The rest of this article is only available to active members of Questia

Already a member? Log in now.

Notes for this article

Add a new note
If you are trying to select text to create highlights or citations, remember that you must now click or tap on the first word, and then click or tap on the last word.
One moment ...
Default project is now your active project.
Project items

Items saved from this article

This article has been saved
Highlights (0)
Some of your highlights are legacy items.

Highlights saved before July 30, 2012 will not be displayed on their respective source pages.

You can easily re-create the highlights by opening the book page or article, selecting the text, and clicking “Highlight.”

Citations (0)
Some of your citations are legacy items.

Any citation created before July 30, 2012 will labeled as a “Cited page.” New citations will be saved as cited passages, pages or articles.

We also added the ability to view new citations from your projects or the book or article where you created them.

Notes (0)
Bookmarks (0)

You have no saved items from this article

Project items include:
  • Saved book/article
  • Highlights
  • Quotes/citations
  • Notes
  • Bookmarks
Notes
Cite this article

Cited article

Style
Citations are available only to our active members.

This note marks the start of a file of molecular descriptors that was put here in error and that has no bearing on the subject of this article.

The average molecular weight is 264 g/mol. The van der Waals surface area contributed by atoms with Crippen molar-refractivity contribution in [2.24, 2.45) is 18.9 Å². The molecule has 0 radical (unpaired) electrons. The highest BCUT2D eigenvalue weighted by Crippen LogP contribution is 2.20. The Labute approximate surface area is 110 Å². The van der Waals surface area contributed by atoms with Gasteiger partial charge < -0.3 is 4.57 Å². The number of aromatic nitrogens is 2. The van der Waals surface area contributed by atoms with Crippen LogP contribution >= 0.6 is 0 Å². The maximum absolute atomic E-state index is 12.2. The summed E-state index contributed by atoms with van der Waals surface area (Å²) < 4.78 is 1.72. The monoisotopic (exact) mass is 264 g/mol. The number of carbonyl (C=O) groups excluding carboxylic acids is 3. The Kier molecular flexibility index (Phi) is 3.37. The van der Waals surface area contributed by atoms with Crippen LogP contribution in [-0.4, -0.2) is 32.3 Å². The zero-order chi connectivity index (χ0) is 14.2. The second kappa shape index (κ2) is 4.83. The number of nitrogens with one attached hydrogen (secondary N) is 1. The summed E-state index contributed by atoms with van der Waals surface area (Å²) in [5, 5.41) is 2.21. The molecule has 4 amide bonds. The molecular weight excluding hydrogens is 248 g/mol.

Buy instant access to cite pages or passages in MLA, APA and Chicago citation styles.

(Einhorn, 1992, p. 25)

(Einhorn 25)

1. Lois J. Einhorn, Abraham Lincoln, the Orator: Penetrating the Lincoln Legend (Westport, CT: Greenwood Press, 1992), 25, http://www.questia.com/read/27419298.

Note: primary sources have slightly different requirements for citation. Please see these guidelines for more information.

Cited article

Portrait of the Artist as a Human Being: In a Film Airing on PBS in April, Ric Burns Explores the "Quietly Extraordinary" Life of Ansel Adams
Settings

Settings

Typeface
Text size Smaller Larger Reset View mode
Search within

Search within this article

Look up

Look up a word

  • Dictionary
  • Thesaurus
Please submit a word or phrase above.
Print this page

Print this page

Why can't I print more than one page at a time?

Help
Full screen

matching results for page

    Questia reader help